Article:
Thursday 10 August 2006

Palliative Care

Following on from my post on the case of Tony Bland and where that has landed us today, Paulinus has written an excellent article on how hydration and feeding should be provided and the role of palliative care.

He put the URL in the comments box, but I think it's much too good to get hidden away there: so click HERE for it !

Sleeping Beauty

Fr Nicholas of Roman Miscellany has put up a post showing the death mask of Mary, Queen of Scots.

Not that I'm obsessed with the way I look, but I couldn't help reflecting that, judging from the death mask, she looked a lot better dead than I do first thing in the morning...

Wednesday 9 August 2006

Tempus Fugit

Ever get the impression that life is whizzing by faster and faster as the years pile up? Well the sensation wasn't helped this morning when I heard on the radio that Harrods, the famous store in Knightsbridge, London, UK has just opened its Christmas department... yes, in August !

...Hurry, hurry, hurry !! Only 117 shopping days till Christmas (I refuse to include Sundays in that!)

Book Meme Update

I found that both Fr. Stephanos and Thomas took up my book meme challenge (though Fr. Stephanos saw someone else's tag first.)

I particularly liked Thomas's choice of book for a desert island (Thompson's Practical Guide to Shipbuilding.) However, a comment on his post really impressed me. Dim Bulb declared that the book he'd really wished had been written was The Decline and Fall of the Culture of Death by John Paul II...

Wow. I wish I'd thought of that one!

Tuesday 8 August 2006

Death by Dehydration

Reading Fr. Tim's post on NHS patients being denied food and fluids because this was classed as "medical treatment" reminded me about the Bland ruling. It's referred to a lot in Pro-Life circles, but it occurred to me that it happened quite a few years ago, and some readers may not be aware of how awful the case was.

Having worked as an auxiliary nurse to help pay my way through my degree, I had lots of nursing friends. They were able to tell me some of the inside information that didn't seem to make it to the papers.

Tony Bland had been diagnosed as being in a persistent vegetative state after having sustained crush injuries in the Hillsborough Disaster. However, he was not in any pain or distress. It was decided to withdraw food and fluids, and the justification for this was that artificial feeding and hydration constituted medical treatment.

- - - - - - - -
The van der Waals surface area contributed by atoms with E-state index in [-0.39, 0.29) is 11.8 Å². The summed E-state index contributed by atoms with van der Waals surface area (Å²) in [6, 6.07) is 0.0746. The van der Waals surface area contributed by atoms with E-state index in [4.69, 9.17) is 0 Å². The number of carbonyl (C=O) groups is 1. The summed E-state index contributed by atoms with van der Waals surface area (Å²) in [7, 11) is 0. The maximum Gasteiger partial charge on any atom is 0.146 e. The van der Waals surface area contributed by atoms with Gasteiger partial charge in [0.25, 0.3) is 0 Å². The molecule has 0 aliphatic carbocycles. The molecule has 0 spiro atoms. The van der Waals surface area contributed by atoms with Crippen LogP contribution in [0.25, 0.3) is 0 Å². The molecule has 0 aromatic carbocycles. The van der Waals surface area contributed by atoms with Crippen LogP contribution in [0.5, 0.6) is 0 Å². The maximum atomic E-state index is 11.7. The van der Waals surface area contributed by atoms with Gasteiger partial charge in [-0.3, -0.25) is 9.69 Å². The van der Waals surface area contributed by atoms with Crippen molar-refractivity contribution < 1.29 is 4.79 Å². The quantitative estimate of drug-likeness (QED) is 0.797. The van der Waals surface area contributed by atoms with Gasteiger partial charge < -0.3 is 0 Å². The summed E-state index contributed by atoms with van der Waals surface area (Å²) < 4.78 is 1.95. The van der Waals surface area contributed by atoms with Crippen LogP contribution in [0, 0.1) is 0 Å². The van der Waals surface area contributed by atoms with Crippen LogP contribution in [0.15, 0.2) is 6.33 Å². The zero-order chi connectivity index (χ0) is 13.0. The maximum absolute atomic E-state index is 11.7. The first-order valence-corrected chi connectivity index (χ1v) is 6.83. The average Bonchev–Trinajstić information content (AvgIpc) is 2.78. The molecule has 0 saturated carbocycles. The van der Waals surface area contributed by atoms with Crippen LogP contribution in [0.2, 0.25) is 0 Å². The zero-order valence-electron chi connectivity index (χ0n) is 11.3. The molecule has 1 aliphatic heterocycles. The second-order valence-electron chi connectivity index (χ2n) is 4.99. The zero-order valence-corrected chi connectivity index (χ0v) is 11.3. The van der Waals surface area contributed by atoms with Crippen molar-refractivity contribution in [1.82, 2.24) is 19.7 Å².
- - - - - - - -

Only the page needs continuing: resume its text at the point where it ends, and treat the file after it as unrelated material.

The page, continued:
Quite apart from the realisation that this was the thin end of the wedge in allowing euthanasia by neglect, my nursing friends pointed out that dehydration was such a painful way to die that Tony Bland actually needed to be given strong painkillers to alleviate the agony caused (which was clearly visible to the staff nursing him)...

It is a very short step from giving drugs to alleviate the "discomfort" associated with the withdrawal of food and fluids to giving a lethal injection to hasten the death of a patient who isn't being given such basic nursing care. Some people will say that this is scare-mongering, that it's too far-fetched, and that there will be plenty of controls and checks to prevent this... but before Tony Bland, it was unthinkable to deliberately starve a person to death.

The Downside of Owning a Cat

Further to yesterday's post, I have decided that there is one thing worse than treading on a dead mouse first thing in the morning...

...and that is finding the deceased rodent on one's duvet !

Monday 7 August 2006

Of Mice and Men

Oh dear! I was chatting about my cat to a friend this afternoon, and made the comment that Sylvester was too old and fat to succeed in catching anything other than the bowl of catfood I give him.

Obviously he heard me... this evening I was presented with my very own mouse, and it wasn't even chewed yet. Sylvester obviously felt that I ought to be given lessons in mouse-hunting, because the rodent was still alive, though petrified into immobility. Every few seconds Sylvester would bat the mouse with his paw until it moved, and then put his paw firmly on the mouse's tail to stop it getting away.

Working on the theory that eventually the mouse would make a break for it, and its little mouse-corpse would stink the flat out from behind the fridge, I retrieved the rodent and threw it back out into the garden. Hopefully it's a one-off.

Unfortunately last year Sylvester made a habit of bringing me little presents (although it was earlier in the year, which is why I thought I'd escaped - and so had the mice) many of which were partially chewed. This isn't so bad when you first get given them, but is rather less than pleasant when you wake up in the morning and step in the remains of one which you had been presented with when asleep!

The worst moment was when I rescued one mouse which was being used as a demo. I retrieved it from under Sylvester's paw, but then it bit me before I could pick it up by the tail (mice seem to have a reflex which makes them "freeze" if you pick them up by the tail; I think their mothers carry them like this. Rats on the other hand do not have this reflex, and have been known to shed their tail casings)

So I have to wait and see whether we now have declared open season on mice...
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